Iran Signs Historic Nuclear Agreement with World PowersJuly 15, 2015 in Iran
On Tuesday, major powers reached an agreement with Tehran aimed at ensuring that the country does not obtain a nuclear bomb and which will also open up the country’s stricken economy.
The agreement, which was reached on day 18 of marathon talks in Vienna, is aimed at ending a 13-year standoff over Iran’s nuclear ambitions after repeated diplomatic failures and threats of military action. Both Iran and the European Union have hailed the agreement as a new chapter of hope for the world. At the start of a final meeting to formally sign off on the accord, EU foreign policy chief Federica Mogherini stated, “I think this is a sign of hope for the entire world and we all know this is very much needed in this time,” adding, “it is a decision that can open the way to a new chapter in international elations and show that diplomacy, coordination, cooperation can over come decades of tensions and confrontation.” Iranian Foreign Minister Mohammad Javad Zarif stated that the agreement is a “historic moment,” noting, “we are reaching an agreement that is not perfect for anybody but it is what we could accomplish and it is an important achievement for all of us.” The agreement effectively places strict limits on Iran’s nuclear activities for at least a decade and calls for stringent UN oversight, with world powers hoping that this will make any attempts to make an atomic bomb virtually impossible. In return, international sanctions will be lifted and billions of dollars in frozen assets will be unblocked. The agreement, which was built on a framework in April is US President Barack Obama’s crowning foreign policy achievement and comes six years after he told Iran’s leaders that if they “unclench their fist, they will find an extended hand from us.” The agreement may also lead to further cooperation between Washington and Tehran.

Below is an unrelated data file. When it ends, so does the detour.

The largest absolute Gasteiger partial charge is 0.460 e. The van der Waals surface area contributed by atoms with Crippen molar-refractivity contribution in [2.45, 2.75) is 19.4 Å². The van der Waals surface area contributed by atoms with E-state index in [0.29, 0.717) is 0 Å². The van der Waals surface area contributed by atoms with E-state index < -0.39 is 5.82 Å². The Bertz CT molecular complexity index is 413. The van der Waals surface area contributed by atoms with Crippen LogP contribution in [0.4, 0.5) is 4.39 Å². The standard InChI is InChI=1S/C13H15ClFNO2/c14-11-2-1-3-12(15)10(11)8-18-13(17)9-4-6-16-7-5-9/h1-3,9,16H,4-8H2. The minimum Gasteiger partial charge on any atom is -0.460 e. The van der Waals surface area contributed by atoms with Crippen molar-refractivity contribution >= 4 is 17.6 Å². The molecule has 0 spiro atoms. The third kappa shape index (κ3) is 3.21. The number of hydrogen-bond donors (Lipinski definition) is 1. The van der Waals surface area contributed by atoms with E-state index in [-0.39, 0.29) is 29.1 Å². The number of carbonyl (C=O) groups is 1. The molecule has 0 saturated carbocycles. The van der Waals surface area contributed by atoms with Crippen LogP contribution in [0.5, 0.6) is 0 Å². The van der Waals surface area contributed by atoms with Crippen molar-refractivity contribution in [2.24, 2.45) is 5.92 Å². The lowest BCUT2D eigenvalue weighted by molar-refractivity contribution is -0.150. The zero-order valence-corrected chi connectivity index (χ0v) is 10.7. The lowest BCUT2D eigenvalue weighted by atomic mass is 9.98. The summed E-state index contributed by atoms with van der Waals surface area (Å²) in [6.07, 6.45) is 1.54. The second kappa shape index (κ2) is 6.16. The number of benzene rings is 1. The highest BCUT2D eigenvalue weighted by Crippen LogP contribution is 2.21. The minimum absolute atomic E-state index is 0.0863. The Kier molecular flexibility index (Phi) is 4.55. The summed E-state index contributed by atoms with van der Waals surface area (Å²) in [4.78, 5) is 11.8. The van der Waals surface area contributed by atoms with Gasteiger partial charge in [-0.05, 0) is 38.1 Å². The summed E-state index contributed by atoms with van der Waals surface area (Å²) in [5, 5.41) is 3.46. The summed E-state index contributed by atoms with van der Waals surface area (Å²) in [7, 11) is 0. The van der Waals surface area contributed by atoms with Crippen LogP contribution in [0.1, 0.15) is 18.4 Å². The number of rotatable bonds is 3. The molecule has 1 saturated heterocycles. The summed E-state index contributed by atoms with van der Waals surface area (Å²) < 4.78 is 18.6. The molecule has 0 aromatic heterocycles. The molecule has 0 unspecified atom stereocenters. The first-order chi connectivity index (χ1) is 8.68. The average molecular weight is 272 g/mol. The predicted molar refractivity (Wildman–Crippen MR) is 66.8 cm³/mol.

The head of the UN atomic watchdog announced Tuesday that he has signed with Iran a “roadmap” for probing suspected efforts to develop nuclear weapons, a key part of an overall accord with major powers. Ahead of the expected announcement of the historic agreement with major powers, International Atomic Energy Agency (IAEA) chief Yukya Amano stated that he “…just signed the roadmap between the Islamic republic of Iran and the IAEA for the clarification of past and present outstanding issues regarding Iran’s nuclear programme,” adding that he aims to issue a report on the watchdog’s investigation by 15 December. According to Amano, the roadmap “sets out a clear sequence of activities over the coming months, including the provision by Iran of explanations regarding outstanding issues. It provides for technical expert meetings, technical measures and discussions, as well as a separate arrangement regarding the issue of (Iranian military base) Parchin,” adding “this should enable me to issue a report setting out the Agency’s final assessment of possible military dimensions to Iran’s nuclear programme, for the action of the IAEA board of Governors, by 15 December 2015.” The wider accord between six major powers and Iran is expected to be announced in Vienna later on Tuesday.